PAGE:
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Articles by Mahmoud Al-Khateeb
Total Records ( 4 ) for Mahmoud Al-Khateeb
  Mohammad Dallak , Mahmoud Al-Khateeb , Moh'd Abbas , Riyadh Elessa , Fahaid Al- Hashem , Nabil Bashir and Mohammad Khalil
  Problem statement: Citrullus Colocynthis (L.) Schrab (cucurbitaceae family) (Handal) is a fruit commonly known as bitter apple or bitter cucumber. Traditionally, Citrullus colocynthis has been used for the treatment of diabetes. In particular, the acute effect and rout of administration of ethanol extract of the seedless pulp in vivo remains untested. We investigated the effect of different routs of administration and their hypoglycemic and insulinotropic effects of ethanol/water (20/80 V/V) extract of the dried seedless pulp of Citrullus colocynthis (L.) Schrab on normal and alloxan-induced diabetic rats. Approach: Rats were divided into two groups, normal and diabetic rats. Non-diabetic rats were fasted for 18 h before the beginning of the experimental procedure. About 250 μL of normal saline (i.e., vehicle) was administered to control groups either i.p. (Group I) or orally (Group III) using modified feeding canula. As 250 μL pulp extract was administered i.p. (Group II) or orally (Group IV). Five min, after the administration of the extract or vehicle, an Intraperitoneal Glucose Tolerance Test (IPGTT) was conducted (1.5 g glucose/kg) on groups I, II, III and IV, but not Groups V or VI. Alloxan-induced diabetic rats were fasted for 6 h before the beginning of the experimental procedure. They were divided into control (Group V) and treated groups (Group VI), each of 6 rats. As 250 μL of the extract (equivalent to 300 mg kg-1) was administered orally to alloxan treated-group, while 250 μL of the vehicle was administrated orally to the animals of control group. Serum samples were collected at 0, 1, 2, 3, 4 and 6 h following the treatment and were used for glucose and insulin determination. Results: Oral, but not intraperitonial (i.p.) administration of ethanol extract (300 mg kg-1) resulted in acute, significant (p>0.05) and time-dependent changes in rat serum glucose and insulin levels in both normal and alloxan-induced diabetic rats. In extract-treated alloxan-free rats, a maximum of 32.9% reduction in serum glucose levels was observed following Intraperitonial Glucose Tolerance Test (IPGTT) using glucose-oxidase assay. A maximum reciprocal increase of 59.5% in serum insulin levels following IPGTT was determined by ELISA. Further, in alloxan/ethanol extract-treated group, a maximum of 31% reduction in serum glucose levels as well as 370.2% increase in serum insulin levels following IPGTT were observed. Conclusion: These results demonstrated that oral administration of the ethanol extract of the dried seedless pulp of Citrullus colocynthis had normo-hypoglycemic (i.e., in normal rats), antihyperglycemic as well as insulinotropic actions in alloxan-induced diabetic rats.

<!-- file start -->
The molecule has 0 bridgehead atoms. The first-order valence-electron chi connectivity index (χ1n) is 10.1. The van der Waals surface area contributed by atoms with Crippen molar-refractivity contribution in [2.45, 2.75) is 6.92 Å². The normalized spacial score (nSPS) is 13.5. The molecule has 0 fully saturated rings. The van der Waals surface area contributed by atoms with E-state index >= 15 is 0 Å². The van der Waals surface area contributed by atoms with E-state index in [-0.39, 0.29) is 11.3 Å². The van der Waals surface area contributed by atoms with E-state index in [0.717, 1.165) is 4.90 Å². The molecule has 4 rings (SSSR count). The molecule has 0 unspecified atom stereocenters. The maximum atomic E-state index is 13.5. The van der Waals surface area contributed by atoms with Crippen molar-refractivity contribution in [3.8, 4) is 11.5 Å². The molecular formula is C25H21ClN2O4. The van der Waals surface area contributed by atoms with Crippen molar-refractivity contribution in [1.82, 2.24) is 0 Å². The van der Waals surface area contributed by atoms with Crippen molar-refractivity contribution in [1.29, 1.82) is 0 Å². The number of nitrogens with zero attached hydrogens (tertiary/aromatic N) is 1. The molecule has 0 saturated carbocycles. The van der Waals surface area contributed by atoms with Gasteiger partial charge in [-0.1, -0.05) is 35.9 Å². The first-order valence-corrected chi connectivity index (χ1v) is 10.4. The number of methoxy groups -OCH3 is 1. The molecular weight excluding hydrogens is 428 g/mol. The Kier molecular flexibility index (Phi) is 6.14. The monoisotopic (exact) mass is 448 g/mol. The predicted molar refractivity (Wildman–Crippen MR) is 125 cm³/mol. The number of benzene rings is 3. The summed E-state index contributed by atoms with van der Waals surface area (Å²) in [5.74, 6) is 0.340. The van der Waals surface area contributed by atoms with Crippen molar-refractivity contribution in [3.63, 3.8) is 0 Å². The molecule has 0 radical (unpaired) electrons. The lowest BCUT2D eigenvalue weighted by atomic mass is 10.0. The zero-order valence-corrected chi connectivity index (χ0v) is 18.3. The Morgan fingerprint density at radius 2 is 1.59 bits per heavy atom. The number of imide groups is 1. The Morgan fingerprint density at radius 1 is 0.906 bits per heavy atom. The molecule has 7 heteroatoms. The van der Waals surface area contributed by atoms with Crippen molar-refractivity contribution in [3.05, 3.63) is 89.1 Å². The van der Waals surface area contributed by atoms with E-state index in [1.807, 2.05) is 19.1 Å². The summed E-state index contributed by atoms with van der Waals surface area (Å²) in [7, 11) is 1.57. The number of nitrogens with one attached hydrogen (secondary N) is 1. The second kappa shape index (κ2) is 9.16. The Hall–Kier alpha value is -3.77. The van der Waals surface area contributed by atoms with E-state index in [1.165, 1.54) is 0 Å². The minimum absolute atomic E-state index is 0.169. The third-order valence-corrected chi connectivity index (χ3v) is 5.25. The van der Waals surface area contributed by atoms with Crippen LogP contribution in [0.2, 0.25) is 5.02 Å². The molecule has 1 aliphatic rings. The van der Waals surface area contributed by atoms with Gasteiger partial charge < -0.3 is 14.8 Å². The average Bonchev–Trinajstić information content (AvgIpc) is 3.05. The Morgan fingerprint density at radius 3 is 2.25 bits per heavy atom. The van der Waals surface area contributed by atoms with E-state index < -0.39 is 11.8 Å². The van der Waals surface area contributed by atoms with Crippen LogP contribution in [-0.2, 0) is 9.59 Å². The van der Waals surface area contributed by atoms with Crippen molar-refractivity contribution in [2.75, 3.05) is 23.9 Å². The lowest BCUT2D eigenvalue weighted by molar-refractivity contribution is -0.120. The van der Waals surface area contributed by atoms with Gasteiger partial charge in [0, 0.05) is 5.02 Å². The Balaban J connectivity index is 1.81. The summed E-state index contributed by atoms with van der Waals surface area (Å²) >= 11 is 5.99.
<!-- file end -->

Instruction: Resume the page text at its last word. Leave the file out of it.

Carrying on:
Mohammad Khalil , Gamal Mohamed , Mohammad Dallak , Fahaid Al-Hashem , Hussein Sakr , Refaat A. Eid , Mohamed A. Adly , Mahmoud Al-Khateeb , Saleh Banihani , Zuhair Hassan and Nabil Bashir
  Problem statement: The goal of the current investigation was to clarify the effects of Citrullus colocynthis pulp extract on the structure of the liver of diabetic rats at both light and scanning electron microscopic levels. Approach: Forty-eight adult male albino rats were equally allocated into four groups: Group1: control, Group 2: Citrullus colocynthis-treated, Group 3: diabetic rats and Group4: diabetic rats treated with Citrullus colocynthis. All treatments were administered via an intragastric tube. Diabetes was induced in the rats of groups 3 and 4 by an intraperitoneal injection with alloxan. Results: The liver of Citrullus colocynthis-treated rats revealed minor histological changes versus the control animals. In group 3 animals, diabetes caused degenerative alterations in the form of disorganization of the hepatic cords, cytoplasmic vacuolization and pyknosis of the nuclei of hepatocytes and inflammatory cell infiltration. Scanning electron microscope examination of these livers revealed numerous lipid droplets within hepatocytes, damaged blood sinusoids and hemorrhage of erythrocytes between hepatocytes and inside Disse’s spaces. On the other hand, the normal histological and scanning ultrastructural features were nearly resumed in the liver of diabetic rats treated with Citrullus colocynthis pulp extract. Conclusion: The present study proved a lessening effect of Citrullus colocynthis pulp extract on the liver of diabetic rats. In light of these advantageous influences, it is advisable to widen the scale of its use in a trial to alleviate the diabetic hepatic adverse effects.
  Fahaid Al-Hashem , Mohammad Dallak , Nabil Bashir , Mohammad Abbas , Riyadh Elessa , Mohammad Khalil and Mahmoud Al-Khateeb